Upgrade delays new £42m Stornoway ferry launch

A ferry docked at Stornoway Harbour. Picture: Allan Milligan/TSPL
A ferry docked at Stornoway Harbour. Picture: Allan Milligan/TSPL
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A NEW £42 million ferry for Stornoway will not enter service until after the New Year because of delays on upgrading a pier to accommodate the ship.

The Loch Seaforth has been ready for weeks, but the 7,800-ton vessel and her crew have to wait until the disrupted work is finished.

The recent wave of bad weather has impeded progress at Stornoway harbour.

And following meetings with consultants, contractors and ferry operator Caledonian Macbrayne, Stornoway Port Authority has confirmed that the infrastructure works which were expected to be completed some weeks ago will not now be finished until into the new year.

The works remain largely weather-dependent and so no completion date has yet been guaranteed.

The contractors have been working 24 hours a day, six days a week in an effort to complete the project before the festive break.

But a combination of storms, heavy sea swells, high winds and unforeseen challenges with fixing fender panels to the roundhead on Pier 3 have further delayed works.

Construction Project Manager, Graham Hopper of contractors BAM Nuttall, said: “We realise that the construction works have been going on for much longer than originally anticipated, due to various circumstances and we thank everyone for their continued patience while we progress the works to conclusion as quickly as possible.”

And Murdo Murray, vice-chair of the Port Authority, added: “The timescale for this project was always very tight and as this is the largest capital project we have ever undertaken it’s important that the time is taken to get the quality product that the travelling public expect”.

Cranes had to stop operating in windy conditions at the fendering installation and strengthening upgrades at the ferry pier.

Since leaving her German builders two months ago, the the ship has been laid up on the Clyde awaiting the completion of construction work.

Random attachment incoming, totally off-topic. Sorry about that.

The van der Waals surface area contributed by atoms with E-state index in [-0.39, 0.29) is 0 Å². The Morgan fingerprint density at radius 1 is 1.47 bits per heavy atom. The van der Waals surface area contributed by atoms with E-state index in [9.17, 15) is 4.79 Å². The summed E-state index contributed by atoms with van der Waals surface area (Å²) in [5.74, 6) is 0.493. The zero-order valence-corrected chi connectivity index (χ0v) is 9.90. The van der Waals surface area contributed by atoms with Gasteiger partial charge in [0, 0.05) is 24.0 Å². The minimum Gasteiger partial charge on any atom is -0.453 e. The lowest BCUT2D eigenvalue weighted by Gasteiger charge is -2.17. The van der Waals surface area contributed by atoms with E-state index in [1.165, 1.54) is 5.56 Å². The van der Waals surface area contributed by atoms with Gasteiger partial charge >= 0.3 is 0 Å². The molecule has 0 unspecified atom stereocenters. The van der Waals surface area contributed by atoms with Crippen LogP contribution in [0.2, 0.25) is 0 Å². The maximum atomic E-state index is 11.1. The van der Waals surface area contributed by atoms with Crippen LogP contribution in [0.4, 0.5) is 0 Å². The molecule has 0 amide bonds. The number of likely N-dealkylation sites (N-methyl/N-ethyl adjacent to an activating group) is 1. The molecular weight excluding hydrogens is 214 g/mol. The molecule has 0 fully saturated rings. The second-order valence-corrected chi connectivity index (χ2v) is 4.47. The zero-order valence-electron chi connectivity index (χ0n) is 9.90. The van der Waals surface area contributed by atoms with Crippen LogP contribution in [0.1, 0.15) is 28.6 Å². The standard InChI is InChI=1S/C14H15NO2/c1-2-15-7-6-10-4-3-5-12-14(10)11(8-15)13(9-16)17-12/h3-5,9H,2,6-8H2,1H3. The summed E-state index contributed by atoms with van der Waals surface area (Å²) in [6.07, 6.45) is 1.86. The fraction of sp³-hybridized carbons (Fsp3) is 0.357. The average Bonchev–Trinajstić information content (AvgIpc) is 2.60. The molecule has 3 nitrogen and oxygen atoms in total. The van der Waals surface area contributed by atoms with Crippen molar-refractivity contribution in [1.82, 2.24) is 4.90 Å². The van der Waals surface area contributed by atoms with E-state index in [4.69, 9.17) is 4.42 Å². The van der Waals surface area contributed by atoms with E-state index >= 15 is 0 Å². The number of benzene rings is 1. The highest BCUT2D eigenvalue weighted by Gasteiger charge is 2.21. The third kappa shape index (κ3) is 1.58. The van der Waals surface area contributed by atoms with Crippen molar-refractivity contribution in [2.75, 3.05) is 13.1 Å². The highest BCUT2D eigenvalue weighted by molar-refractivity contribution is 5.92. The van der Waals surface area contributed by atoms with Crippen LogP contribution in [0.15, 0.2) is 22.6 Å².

Caledonian Maritime Assets Limited (CMAL) is to lease the vessel to the ferry operator CalMac.

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The Loch Seaforth must carry out berthing and harbour trials at the redeveloped pier at Stornoway before carrying her first passengers.

CalMac has selected three captains to work a rota on the ship.

They have undertaken ship simulator training – based on the Loch Seaforth’s capabilities – in Norway.

The Loch Seaforth, which can carry up to 700 passengers and 143 cars, was built to replace the ferries, the Isle of Lewis and the Clipper Ranger, for the busy Stornoway to Ullapool run.

She is expected to cut 15 minutes off the present two hours and 45 minute voyage to Ullapool.

Her hull has been shaped to better handle Minch waves while the machinery spaces should emit less noise.

Inside, the passenger accommodation block has been designed by interior consultants, Steen Friis of Denmark.

The main passenger area is the central arcade with coffee bar, children’s area and games machines. High bar stools allow travellers a good view through the side portholes.

The colour scheme of blues, greens, browns and off-white is based on the hues of the natural environment of the Hebrides.

Three back-up engines aim to keep the ship going on her regular timetable and speed even if one of her two main engines breaks down.

Meanwhile, Stornoway Port Authority has announced the award of a contract for the project management of a new Ice Plant in the harbour to local company Maciver Consultancy Services Ltd.

Director of Maciver Consultancy Services Ltd, Malcolm Maciver, an experienced professional project manager and civil engineer will be the principal manager for the project.

Mr Murray said: “The project comes about as a result of the irretrievable breakdown of the former ice plant owned and operated by Stornoway Fisherman’s Co-operative.

“As a result of stakeholder requests, the Port Authority has assisted with the provision of ice since that breakdown by installing a small ice machine on what was supposed to be a short-term temporary basis. As it became clear that the Fisherman’s Co-operative were unable to reinstate an ice facility the Port Authority agreed to take on ice provision in the port.

“Following an award of funding from the European Fisheries Fund the Port Authority tendered for a Project Manager for the project.

“The procurement process for the new plant will start in the new year. It is understood that the old ice plant will be decommissioned by Stornoway Fisherman’s Co-operative and the new plant will be sited in the same area as the former ice plant.”

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